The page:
But after suggesting a major military conflict in an election year, Trump appeared reluctant to follow through on his own rhetoric.

While portraying Iran’s retaliatory strikes as something less than a major provocation, Trump, who was flanked by the vice president and his national security team as he spoke from a teleprompter, defended the strike against Suleimani, whom he labeled a “terrorist.” And he repeated his vow never to allow Iran to become a nuclear power.

Urging European powers to abandon once and for all the framework of the 2015 nuclear agreement with Iran, Trump called on the major European powers, Russia and China, which helped negotiate that agreement, to forge a “deal with Iran that makes the world a safer place.”

Iran could “have a great future” of prosperity and harmony with the world, he said, adding that the U.S. is ready to “embrace peace with all who seek it.”
With the president’s nine minutes of remarks from the White House foyer Wednesday morning, the immediate crisis may now ease, but the long-term effects on foreign policy are less clear given the president’s repeated vows to punish Iran. Trump has urged Iran’s leaders to negotiate with him in the past, and while he offered that olive branch again on Wednesday, he did not make any specific offers to loosen the economic strictures that have choked Iran’s economy — a key Iranian demand.

Trump met Tuesday night at the White House with his national security team, including Defense Secretary Mark Esper, Secretary of State Michael R. Pompeo and Gen. Mark A. Milley, the chairman of the Joint Chiefs of Staff.

Although a presidential address Tuesday evening was discussed privately, Trump’s only message to the nation came in a late-night tweet, which was notably less bellicose — upbeat even — than his previous threats and warnings to Iran. It did not include any words in capital letters, a sign of relative restraint for him.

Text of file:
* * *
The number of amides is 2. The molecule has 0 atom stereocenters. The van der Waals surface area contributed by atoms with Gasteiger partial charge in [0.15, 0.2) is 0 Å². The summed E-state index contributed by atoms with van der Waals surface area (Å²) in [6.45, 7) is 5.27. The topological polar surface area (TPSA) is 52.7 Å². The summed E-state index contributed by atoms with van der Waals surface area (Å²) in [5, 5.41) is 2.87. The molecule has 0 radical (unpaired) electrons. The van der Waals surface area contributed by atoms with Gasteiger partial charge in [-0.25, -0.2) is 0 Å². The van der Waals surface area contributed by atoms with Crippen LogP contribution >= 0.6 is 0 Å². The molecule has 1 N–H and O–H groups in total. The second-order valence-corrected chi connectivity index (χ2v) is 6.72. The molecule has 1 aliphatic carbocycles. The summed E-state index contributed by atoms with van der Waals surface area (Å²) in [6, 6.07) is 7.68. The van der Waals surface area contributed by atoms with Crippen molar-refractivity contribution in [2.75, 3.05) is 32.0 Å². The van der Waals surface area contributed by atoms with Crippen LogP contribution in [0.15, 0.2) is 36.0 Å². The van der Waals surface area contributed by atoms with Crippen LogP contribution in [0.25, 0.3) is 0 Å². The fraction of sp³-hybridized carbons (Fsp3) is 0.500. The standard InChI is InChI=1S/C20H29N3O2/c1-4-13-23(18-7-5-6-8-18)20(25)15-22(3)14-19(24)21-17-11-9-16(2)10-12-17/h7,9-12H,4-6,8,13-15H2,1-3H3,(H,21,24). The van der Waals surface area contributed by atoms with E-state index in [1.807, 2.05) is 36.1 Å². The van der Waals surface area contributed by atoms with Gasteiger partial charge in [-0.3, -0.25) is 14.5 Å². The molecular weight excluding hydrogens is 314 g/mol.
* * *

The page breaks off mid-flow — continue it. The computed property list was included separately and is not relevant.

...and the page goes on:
“All is well,” Trump tweeted. “Missiles launched from Iran at two military bases located in Iraq. Assessment of casualties & damages taking place now. So far, so good! We have the most powerful and well equipped military anywhere in the world, by far!”

Iran’s foreign minister, Javad Zarif, also signaled that his country’s leadership was ready to stand down after the missile strikes, which were launched shortly before 2 a.m. Wednesday morning in Iran.

“Iran took & concluded proportionate measures in self-defense under Article 51 of UN Charter targeting base from which cowardly armed attack against our citizens & senior officials were launched,” Zarif tweeted. “We do not seek escalation or war, but will defend ourselves against any aggression.”

Iraq’s prime minister, Adil Abdul-Mahdi, said Wednesday that Iran warned Baghdad about the attack roughly 80 minutes before it began and that “the strike would be limited to places where the U.S. Army is present in Iraq without specifying [the strikes’] targets.” The U.S. also notified the Iraqis when the missile strike was taking place, the prime minister said.

Barham Salih, Iraq’s president, issued a statement that “calls on all parties to exercise self-restraint and wisdom.”

Trump has made a tougher approach with Iran a cornerstone of his foreign policy. But he has few fixed policies, and may not be bound by his own threat several days ago to hit Iran “VERY FAST AND VERY HARD” if it retaliated for Suleimani’s death, nor by his fierce criticism of President Obama for failing to enforce his own “red line” with Syria in 2012.

Trump has boasted about ordering the drone strike against Suleimani, whom the U.S. considered a terrorist for his role supporting Shiite militias fighting U.S. forces during the occupation of Iraq.

Even if the crisis does not lead to all-out war, the tit-for-tat attacks have destabilized the already volatile region.

After the drone strike on Suleimani, Iran announced it would no longer abide by restrictions on uranium enrichment imposed by the 2015 nuclear deal that Iran agreed to with the U.S. and five other world powers.

The future of the U.S. military presence in Iraq is now an open question, and a draw-down of forces, something Trump has long sought, could create a vacuum filled by Islamic State or Iran-backed Shiite militias at a time when anti-American sentiment is inflamed. And there remains the possibility of tit-for-tat cyber-attacks in lieu of military escalation.

Further, the prospect of face-to-face talks between the U.S. and Iran about curtailing Tehran’s nuclear capabilities appears dim. Trump withdrew from the nuclear deal in 2018 and imposed severe sanctions on Iran in an effort, so far unsuccessful, to force Iran back to the negotiating table.